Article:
The garden is winding down and it’s time to think about your gardening year. Were you buried in beans or swamped by squash? With successes and failures fresh in your mind, take note of how this garden season has been.
Did the vegetable garden produce just enough to meet your needs or were you overwhelmed? Did weeds overtake your patch? Did garden chores become just one more item to check off that ongoing to-do list or did you still welcome every opportunity to be in the garden? You can’t escape the fact that gardens take time. Mulch needs to be refreshed, spent plants need to be pulled and then there’s the harvest.
Flowers are fantastic; you pick them and put them in a vase — harvest is done. Vegetables are an entirely different story. Once picked, the food needs to be eaten or processed for storage. Plant too much and you could be living in a nightmare of ripening beans, exploding zucchini and rotting tomatoes.
There was a time when I planted almost everything and lots of it. Taking stock of the frozen and canned food inventory each spring I began to notice that there was an increasing quantity of leftover produce from the previous season. Perhaps it was time to re-evaluate my garden plan. Was my garden simply too big? Or did I try too hard to save everything?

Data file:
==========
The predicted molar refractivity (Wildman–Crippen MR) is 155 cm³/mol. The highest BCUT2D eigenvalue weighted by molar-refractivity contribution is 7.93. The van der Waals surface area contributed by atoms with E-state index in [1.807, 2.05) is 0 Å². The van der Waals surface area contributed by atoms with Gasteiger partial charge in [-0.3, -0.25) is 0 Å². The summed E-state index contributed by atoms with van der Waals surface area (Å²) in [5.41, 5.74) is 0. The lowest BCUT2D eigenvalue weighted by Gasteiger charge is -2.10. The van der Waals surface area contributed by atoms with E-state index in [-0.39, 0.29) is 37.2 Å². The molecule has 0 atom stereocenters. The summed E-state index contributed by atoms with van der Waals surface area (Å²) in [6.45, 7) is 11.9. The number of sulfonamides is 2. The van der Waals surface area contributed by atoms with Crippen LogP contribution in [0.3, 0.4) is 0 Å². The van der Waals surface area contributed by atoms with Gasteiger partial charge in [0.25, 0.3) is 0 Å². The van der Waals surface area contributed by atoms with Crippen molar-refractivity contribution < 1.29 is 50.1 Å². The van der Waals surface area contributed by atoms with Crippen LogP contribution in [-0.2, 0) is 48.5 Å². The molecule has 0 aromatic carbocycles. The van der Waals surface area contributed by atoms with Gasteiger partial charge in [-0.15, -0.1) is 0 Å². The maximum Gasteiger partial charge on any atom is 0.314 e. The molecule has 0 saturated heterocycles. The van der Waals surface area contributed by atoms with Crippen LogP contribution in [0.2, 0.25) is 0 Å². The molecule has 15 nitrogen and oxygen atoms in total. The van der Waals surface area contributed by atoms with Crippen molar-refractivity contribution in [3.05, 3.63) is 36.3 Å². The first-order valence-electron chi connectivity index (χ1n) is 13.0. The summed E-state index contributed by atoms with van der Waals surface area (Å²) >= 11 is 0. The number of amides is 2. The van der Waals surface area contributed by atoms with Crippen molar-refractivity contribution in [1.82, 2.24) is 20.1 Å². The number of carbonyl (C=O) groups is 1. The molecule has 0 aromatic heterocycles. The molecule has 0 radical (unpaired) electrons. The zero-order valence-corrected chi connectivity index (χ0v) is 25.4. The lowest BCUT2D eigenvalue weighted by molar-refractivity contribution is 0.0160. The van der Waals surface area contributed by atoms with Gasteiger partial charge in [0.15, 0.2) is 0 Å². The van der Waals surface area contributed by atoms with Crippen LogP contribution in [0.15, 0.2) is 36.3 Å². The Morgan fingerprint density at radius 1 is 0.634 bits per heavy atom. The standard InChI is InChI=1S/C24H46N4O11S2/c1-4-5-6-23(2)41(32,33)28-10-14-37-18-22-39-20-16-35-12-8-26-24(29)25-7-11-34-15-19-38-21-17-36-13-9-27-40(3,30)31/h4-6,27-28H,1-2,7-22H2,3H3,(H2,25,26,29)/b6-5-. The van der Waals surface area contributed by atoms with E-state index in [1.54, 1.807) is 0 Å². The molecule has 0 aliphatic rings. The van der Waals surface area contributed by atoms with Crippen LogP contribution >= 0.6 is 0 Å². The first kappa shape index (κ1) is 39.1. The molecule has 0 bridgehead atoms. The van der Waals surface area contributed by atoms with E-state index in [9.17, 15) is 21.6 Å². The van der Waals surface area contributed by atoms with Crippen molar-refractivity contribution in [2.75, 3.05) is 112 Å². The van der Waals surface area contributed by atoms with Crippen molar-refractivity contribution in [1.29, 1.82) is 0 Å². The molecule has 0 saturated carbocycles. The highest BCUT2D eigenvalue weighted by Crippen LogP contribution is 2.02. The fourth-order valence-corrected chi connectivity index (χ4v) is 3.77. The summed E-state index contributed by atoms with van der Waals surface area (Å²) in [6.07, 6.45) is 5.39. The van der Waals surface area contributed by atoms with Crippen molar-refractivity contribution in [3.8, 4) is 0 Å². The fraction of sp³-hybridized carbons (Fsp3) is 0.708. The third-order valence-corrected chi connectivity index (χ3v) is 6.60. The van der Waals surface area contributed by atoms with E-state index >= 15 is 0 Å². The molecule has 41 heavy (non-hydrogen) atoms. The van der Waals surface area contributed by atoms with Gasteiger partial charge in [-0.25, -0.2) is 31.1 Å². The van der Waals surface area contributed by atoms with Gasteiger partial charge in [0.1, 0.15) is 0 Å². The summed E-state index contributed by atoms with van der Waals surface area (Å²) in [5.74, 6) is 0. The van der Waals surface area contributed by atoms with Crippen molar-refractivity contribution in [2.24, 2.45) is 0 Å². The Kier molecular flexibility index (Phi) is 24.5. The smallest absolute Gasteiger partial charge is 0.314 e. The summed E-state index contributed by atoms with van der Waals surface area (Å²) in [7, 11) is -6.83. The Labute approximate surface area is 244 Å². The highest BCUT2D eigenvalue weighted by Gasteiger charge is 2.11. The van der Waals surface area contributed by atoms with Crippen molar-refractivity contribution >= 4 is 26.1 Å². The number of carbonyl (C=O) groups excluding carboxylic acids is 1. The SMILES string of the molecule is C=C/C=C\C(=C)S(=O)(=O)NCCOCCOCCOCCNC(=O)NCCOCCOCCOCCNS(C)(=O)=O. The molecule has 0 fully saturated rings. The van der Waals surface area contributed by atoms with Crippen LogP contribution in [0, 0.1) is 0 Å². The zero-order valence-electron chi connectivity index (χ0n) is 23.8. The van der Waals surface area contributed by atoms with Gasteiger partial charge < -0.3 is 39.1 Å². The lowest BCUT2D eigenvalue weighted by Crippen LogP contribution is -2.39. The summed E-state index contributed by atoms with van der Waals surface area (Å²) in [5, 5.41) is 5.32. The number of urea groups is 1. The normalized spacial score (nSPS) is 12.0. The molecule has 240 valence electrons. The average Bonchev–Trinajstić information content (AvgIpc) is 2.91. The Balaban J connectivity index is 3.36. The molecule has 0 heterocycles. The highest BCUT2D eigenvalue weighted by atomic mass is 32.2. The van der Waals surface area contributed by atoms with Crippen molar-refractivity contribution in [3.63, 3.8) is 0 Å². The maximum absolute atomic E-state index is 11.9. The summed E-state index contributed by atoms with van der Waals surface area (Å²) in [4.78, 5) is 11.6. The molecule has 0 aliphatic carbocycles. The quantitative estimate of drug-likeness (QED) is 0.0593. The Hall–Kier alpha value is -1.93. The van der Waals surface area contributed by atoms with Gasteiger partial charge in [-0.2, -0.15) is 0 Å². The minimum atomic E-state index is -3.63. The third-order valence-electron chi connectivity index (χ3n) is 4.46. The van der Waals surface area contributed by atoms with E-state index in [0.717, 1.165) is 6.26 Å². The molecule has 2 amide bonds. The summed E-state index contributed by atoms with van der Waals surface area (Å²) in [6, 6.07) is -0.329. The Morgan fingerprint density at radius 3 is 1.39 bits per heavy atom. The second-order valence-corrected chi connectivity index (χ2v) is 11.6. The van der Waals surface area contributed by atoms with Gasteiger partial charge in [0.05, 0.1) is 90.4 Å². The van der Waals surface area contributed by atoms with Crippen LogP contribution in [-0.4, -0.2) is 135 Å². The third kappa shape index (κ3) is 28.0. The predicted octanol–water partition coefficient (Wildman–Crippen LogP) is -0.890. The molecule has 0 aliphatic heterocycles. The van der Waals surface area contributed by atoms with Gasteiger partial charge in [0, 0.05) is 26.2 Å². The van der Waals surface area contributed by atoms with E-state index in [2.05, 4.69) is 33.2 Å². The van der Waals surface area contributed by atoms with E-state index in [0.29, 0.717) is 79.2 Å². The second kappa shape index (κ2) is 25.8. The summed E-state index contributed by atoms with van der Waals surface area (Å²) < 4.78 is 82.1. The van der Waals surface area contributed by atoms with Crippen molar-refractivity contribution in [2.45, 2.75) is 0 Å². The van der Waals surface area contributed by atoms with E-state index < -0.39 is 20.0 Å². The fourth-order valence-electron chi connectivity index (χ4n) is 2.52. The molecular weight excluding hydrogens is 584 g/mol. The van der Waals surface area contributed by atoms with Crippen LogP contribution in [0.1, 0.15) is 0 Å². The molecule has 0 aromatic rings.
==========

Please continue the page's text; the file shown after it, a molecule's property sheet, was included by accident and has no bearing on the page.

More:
In order to have sufficient quantities for canning just-picked pickles, tomatoes, beets and beans, I grow enough plants so that one or two harvests provide plenty of produce to make a canning session worthwhile. But once my larder is stocked, those vegetables keep on growing. I used to scramble frantically, not willing to waste a pepper or lose a leek. These days I’m more relaxed. Friends, food pantries and families are happy to get my excess produce. With demanding crops such as green beans, when I have harvested all we want, I rip out the plants, making way for a fresh planting of fall greens.
Big gardens take more time and can bury even the most enthusiastic gardener. But sometimes even the smaller garden can be too much. Illness, injury or even a surprise vacation trip can result in an overgrown and unmanageable garden. When this happens, weeds can gain a massive foothold in the garden. Despite the frequent warnings about removing weeds, sometimes you simply can’t address the problem. And that’s okay. Indeed, there might be more weeds to deal with next spring but you can deal with that later. Be kind to yourself and think of next year. As my favorite farmer once said to me, “not to worry, the crop is made.” And indeed among the weeds, there are tomatoes, peppers, and the like.
Succession planting can be the answer to too much produce. Instead of 50 feet of beans, plant 10 feet every 2 weeks. Plant a very short row of lettuce, or better still, start seed indoors every other week and set out just a few seedlings at a time. When planning next year’s garden, look to maturity dates when choosing seeds. Grow tomatoes that mature early, mid-season or late. Likewise, cauliflower, broccoli and sweet corn all have short-season varieties as well as late-maturing ones. You can even try to coordinate your harvests with your summer travel schedule.
If time is short, keep the garden small and purchase fresh produce from a friend or farmer’s market for your canning and freezing needs. Above all else, keep gardening fun. Your garden is your creation. Enjoy every minute.